THE MORMON WAR.-The apprehensions of any immediate disturbances arising out of the perfidious murder of the two Smiths, appear to have subsided.-The state of angry excitement between the Mormons and the inhabitants of the country in the vicinity of Nauvoo was such for the space of a few days, that any accidental collision might have led to the most bloody hostilities. Fortunately this was prevented.
We have been favored with the perusal of a narrative of events containing some particulars which we have not seen published. It has been correctly stated that Joe Smith and other Mormons had surrendered themselves under a pledge from the Governor that they should be protected, and they were put in jail, under a guard, at Carthage, 18 miles from Nauvoo. Gov. Ford, with an escort of 60 men, had proceeded to Nauvoo. During his absence the jail was assailed by a body of 100 armed men. The guard fired over their heads, and injured no one. The assailants rushed up stairs and fired through the door at the prisoners. Hiram Smith was shot through the head, Joe was wounded, upon which he jumped from the window to the ground, where he was immediately despatched , having 13 balls fired through him.
It so happened that the messenger who was conveying the intelligence of this catastrophe to Nauvoo, was met by Gov. Ford, three miles from the city, on his return from his visit to that place. He made prisoner of the messenger, and conveyed him back to Carthage.-He there advised the inhabitants to evacuate the place, and immediately left it without giving notice where he was going. The inhabitants scattered in such haste that the military left even their guns, ammunition, &c. behind them. The military force of the Mormons, which is pretty well disciplined, was supposed to be about 2500 men, and it was apprehended that they would be excited to revenge by the treachery practiced upon their leader. Such was the panic that persons enough were not left at Carthage to lift the bodies of the Smiths into their coffins.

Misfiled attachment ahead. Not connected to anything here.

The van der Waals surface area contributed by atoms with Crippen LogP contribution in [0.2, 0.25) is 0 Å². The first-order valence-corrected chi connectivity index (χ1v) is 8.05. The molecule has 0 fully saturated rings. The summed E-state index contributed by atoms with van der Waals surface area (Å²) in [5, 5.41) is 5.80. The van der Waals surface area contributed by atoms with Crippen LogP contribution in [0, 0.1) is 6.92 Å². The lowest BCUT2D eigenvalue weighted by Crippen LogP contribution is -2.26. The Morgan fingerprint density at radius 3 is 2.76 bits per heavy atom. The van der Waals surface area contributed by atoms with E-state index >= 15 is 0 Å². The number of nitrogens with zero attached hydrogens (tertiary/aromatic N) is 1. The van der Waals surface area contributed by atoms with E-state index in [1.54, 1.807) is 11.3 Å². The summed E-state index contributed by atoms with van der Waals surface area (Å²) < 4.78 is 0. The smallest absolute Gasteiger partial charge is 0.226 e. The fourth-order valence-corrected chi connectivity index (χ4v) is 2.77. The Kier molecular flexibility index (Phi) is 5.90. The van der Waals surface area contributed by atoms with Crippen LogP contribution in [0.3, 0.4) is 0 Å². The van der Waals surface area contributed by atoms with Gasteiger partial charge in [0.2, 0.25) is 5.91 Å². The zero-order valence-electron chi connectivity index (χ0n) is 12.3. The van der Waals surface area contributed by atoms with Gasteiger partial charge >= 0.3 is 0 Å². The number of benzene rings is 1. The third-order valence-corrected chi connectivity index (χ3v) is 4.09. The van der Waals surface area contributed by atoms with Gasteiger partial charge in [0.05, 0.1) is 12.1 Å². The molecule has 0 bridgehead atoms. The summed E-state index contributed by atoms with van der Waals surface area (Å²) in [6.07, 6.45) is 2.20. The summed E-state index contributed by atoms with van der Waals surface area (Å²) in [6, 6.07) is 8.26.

The Governor had previously given orders to the militia of Quincy, the nearest considerable town, about 80 miles distant, to be ready to march at a moment's warn-ing. At sunrise on the morning of June 29, the steamer Boreas arrived at Quincy with the news of what had occurred at Carthage, and of the danger which impended over the inhabitants of that vicinity, and the inhabitants were immediately aroused by the ringing of bells, and drums beating to arms. The whole military of the place turned out with a most praiseworthy spirit. Orders were issued for them to muster at 7 o'clock the same morning, on service, with four days' provisions, camp equipage, &c At 8 o'clock, the Riflemen, 80 strong, the German Guards, and two other companies, making in all 275 men, under the command of Major Flood, marched on board the Boreas, which was soon after on her way hack to the theatre of war. On reaching Warsaw, the commander hearing that Carthage was abandoned, resolved to encamp near the former place for its protection. Hearing that the Mormons were on their march, and expecting an attack they doubled their guard, and slept on their arms. But the prompt show of force and energy , had its effect upon the Mormons, and they abandoned the purpose of an attack. Efforts were made at Warsaw, by the inhabitants of the vicinity, to induce the Quincy volunteers to act on the offensive, and to engage in a war of extermination against the Mormons. This they wisely declined doing, and adhered unanimously to the purpose of preserving the peace and not of disturbing it. The troops after being three days on duty, and having exhausted their provis-ions, returned to Quincy, where in the mean time the Governor had arrived. After his retreat from Carthage, he rode until his horse failed him, and at length arrived at Columbus on foot. He there obtained another horse, and proceeded to Quincy, where he issued the procla-mation which was published some weeks since, and called out the troops of nine Counties. The Quincy troops, however, had already closed the campaign, and brought the war to an end. They reported themselves at headquarters, and the Governor addressed them in a complimentary speech and discharged them, after they had been on duty for a period of three days.
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